Napping Guidelines, Age by Age
These napping guidelines will provide you with an understanding of how much daytime sleep your baby needs as she grows.
Why Napping Matters
The Oxford English Dictionary declares that the verb to nap was “formerly in more dignified use than at present.” Clearly, they have not been speaking to parents of young children! Parents say words “nap time” in the same tones they might use to say “sweet light of heaven” or “free house cleaning.” Napping is quite dignified, thank you very much, and necessary for the health and happiness of both child and parent.
Here’s about what you can expect, from infancy through age two.
0 to 3 Months
When they’re not eating, crying, pooping, or amazing you with those gorgeous eyes,
newborns are sleeping. Infants repeat the wake-eat-sleep cycle throughout the day and night; they must do so in order to get sufficient nutrition.
Even if her schedule seems pretty random, you can help your baby begin to learn the difference between “sleeping” and “napping” by distinguishing between night and day. At night, keep the lights low, and maintain a tranquil environment. During the day, let there be light, noise, and activity. Pretty soon, she’ll develop a napping pattern, a great start to a healthy routine.
4 to 6 Months
Broken into five to nine hours of napping and six to 10 hours of nighttime sleep
Babies at this age still wake up at night to eat, and although they are awake longer between naps, they still conk out whenever they’re tired. During these months, try to detect the times of day when your baby is most likely to sleep. A pattern should begin to emerge. Reinforce “naptime” when you see signs of sleepiness by putting your baby in his crib to sleep.
7 to 9 Months
Broken into three to four and a half hours of napping and 10 to 12 hours of nighttime sleep
Around this age, your child should be sleeping a pretty solid chunk at night, awaking perhaps once. Now that you know how long she’ll sleep at night, you can figure out how long her naps should be to meet her sleep needs. Divide this time into two naps: morning and afternoon. Establish a nap schedule that will ensure that your child gets enough sleep.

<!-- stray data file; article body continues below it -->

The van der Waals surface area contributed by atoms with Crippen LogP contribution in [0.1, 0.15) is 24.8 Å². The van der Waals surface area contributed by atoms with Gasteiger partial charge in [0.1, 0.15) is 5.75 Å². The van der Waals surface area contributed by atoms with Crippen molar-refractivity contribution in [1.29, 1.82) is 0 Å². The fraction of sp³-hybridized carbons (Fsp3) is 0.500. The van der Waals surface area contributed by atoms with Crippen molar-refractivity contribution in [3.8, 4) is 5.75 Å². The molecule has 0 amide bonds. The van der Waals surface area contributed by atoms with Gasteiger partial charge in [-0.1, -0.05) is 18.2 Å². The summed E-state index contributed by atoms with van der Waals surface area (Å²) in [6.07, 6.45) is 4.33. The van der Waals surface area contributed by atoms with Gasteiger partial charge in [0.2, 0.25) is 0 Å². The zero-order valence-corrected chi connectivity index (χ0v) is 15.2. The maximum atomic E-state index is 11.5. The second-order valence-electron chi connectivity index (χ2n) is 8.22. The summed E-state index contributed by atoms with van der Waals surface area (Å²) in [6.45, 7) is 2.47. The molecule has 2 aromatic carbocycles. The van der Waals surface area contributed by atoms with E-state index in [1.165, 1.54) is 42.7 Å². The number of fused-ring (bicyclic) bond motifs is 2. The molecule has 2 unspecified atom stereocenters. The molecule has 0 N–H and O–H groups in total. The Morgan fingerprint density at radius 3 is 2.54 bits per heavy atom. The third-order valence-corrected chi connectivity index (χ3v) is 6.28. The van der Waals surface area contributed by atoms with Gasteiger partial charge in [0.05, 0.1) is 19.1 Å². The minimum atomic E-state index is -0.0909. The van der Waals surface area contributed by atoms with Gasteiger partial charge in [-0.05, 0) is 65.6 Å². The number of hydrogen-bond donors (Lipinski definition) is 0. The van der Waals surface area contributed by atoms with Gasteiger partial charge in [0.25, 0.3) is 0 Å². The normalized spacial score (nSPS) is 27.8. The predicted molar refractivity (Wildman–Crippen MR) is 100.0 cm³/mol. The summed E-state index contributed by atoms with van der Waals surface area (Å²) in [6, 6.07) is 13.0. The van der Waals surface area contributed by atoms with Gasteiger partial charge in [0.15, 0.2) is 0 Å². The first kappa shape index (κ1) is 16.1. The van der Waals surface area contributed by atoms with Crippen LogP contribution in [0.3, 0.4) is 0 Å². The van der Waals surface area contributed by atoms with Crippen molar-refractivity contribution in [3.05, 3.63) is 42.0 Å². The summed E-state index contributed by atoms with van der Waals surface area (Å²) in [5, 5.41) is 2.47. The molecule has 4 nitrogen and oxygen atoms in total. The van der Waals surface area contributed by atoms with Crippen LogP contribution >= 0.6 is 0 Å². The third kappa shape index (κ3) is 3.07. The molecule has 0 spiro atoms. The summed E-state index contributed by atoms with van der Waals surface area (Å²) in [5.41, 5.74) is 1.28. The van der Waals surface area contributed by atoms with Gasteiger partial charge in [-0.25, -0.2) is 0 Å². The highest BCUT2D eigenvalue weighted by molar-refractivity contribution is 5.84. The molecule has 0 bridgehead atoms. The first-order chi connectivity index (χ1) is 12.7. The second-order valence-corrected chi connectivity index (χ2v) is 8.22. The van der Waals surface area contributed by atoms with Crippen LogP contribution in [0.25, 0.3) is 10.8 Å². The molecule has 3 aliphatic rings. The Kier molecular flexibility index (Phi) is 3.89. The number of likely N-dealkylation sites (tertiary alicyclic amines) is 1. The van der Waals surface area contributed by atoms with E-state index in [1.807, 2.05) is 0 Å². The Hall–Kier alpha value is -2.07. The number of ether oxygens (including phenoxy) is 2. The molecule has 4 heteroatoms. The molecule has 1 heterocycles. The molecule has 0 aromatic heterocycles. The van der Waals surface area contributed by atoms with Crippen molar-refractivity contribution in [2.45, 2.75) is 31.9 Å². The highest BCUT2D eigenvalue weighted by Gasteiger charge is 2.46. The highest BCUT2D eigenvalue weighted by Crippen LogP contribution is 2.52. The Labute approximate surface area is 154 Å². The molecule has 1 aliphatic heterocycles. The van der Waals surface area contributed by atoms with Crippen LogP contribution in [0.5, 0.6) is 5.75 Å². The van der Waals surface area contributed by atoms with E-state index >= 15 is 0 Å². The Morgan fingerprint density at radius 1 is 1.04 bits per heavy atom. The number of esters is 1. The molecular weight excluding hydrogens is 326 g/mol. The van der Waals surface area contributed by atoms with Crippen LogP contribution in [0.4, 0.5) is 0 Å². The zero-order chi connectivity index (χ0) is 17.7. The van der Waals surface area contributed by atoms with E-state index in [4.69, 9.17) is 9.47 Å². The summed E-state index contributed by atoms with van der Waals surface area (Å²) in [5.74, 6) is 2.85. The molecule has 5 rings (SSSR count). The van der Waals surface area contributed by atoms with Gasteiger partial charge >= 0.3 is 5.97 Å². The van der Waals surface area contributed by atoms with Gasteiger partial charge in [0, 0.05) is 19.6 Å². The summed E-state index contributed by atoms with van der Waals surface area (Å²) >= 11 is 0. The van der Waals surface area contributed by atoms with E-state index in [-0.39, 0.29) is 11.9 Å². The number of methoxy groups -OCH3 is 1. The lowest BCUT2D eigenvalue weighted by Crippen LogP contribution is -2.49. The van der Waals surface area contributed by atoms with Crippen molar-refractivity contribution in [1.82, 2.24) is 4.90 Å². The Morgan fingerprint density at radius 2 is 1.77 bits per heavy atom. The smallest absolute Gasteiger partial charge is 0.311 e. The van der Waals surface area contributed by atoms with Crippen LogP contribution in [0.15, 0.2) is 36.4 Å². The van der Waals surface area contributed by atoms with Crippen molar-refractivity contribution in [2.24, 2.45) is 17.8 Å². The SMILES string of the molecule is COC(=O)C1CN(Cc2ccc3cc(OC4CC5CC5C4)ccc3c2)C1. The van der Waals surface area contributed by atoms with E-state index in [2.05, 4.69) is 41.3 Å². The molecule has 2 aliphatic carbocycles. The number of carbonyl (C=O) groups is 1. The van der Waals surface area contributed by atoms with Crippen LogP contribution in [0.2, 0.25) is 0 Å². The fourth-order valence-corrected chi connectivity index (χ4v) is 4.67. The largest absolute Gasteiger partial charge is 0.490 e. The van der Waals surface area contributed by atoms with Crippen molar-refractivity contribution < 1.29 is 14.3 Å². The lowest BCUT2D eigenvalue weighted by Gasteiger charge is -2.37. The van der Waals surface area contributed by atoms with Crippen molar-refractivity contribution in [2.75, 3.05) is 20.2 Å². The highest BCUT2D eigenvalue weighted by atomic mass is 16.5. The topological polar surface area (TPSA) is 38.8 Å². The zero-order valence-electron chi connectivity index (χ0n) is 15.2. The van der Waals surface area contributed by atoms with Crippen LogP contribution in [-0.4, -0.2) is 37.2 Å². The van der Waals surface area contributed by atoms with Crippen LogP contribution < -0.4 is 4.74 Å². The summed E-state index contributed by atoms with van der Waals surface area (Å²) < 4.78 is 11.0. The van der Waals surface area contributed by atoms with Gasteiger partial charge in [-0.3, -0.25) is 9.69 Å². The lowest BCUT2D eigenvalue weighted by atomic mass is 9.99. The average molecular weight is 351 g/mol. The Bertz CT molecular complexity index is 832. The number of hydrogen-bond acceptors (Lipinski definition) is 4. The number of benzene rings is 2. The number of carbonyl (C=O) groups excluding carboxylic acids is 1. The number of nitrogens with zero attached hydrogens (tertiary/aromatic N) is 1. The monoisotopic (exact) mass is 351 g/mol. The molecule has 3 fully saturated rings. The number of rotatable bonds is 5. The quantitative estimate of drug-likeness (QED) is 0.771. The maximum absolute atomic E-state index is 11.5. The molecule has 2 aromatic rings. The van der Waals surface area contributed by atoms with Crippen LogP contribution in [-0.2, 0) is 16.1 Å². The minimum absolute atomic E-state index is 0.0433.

A tired child may begin to exhibit behavior or developmental problems, and a child’s sleeping problems can cause stress within the family; a rested child is a happier child.
10 to 12 Months
Broken into three hours of napping (in two naps) and 11 hours of nighttime sleep.
Sleeping through the night should be a regular and welcome change at about the time your baby reaches nine months, certainly by 12 months. His nap schedule should be well established: a shorter nap in the morning and a nice, long nap in the afternoon.
And you, well, you look fantastic! What happened to those circles you used to have under your eyes?
13 to 18 Months
Broken into two and a half hours of napping (in two naps) and 11 hours of nighttime sleep
“NO!” You might run into a little opposition at naptime as your baby becomes a toddler, but be strong. Remember that naps are as necessary to your child’s health as exercise, and continue to make them mandatory twice a day. If you implement your pre-napping routine consistently, your toddler will learn that resistance is futile!
19 to 24 Months
Broken into two hours of napping (in one nap) and 11 hours of nighttime sleep.
Between the ages of 18 and 24 months, your child will be ready to give up the morning nap. To make the transition a smooth one, keep her busy during her usual morning naptime. Move lunchtime a little earlier so you can settle her down for her afternoon nap a bit early.
As she grows accustomed to the new schedule, you can reinstate her usual naptime routine. She’ll likely take an afternoon nap until she’s about four years old, though it will shorten a bit as she ages. That’s when you’ll have to face the big issue: When are you going to get anything done?
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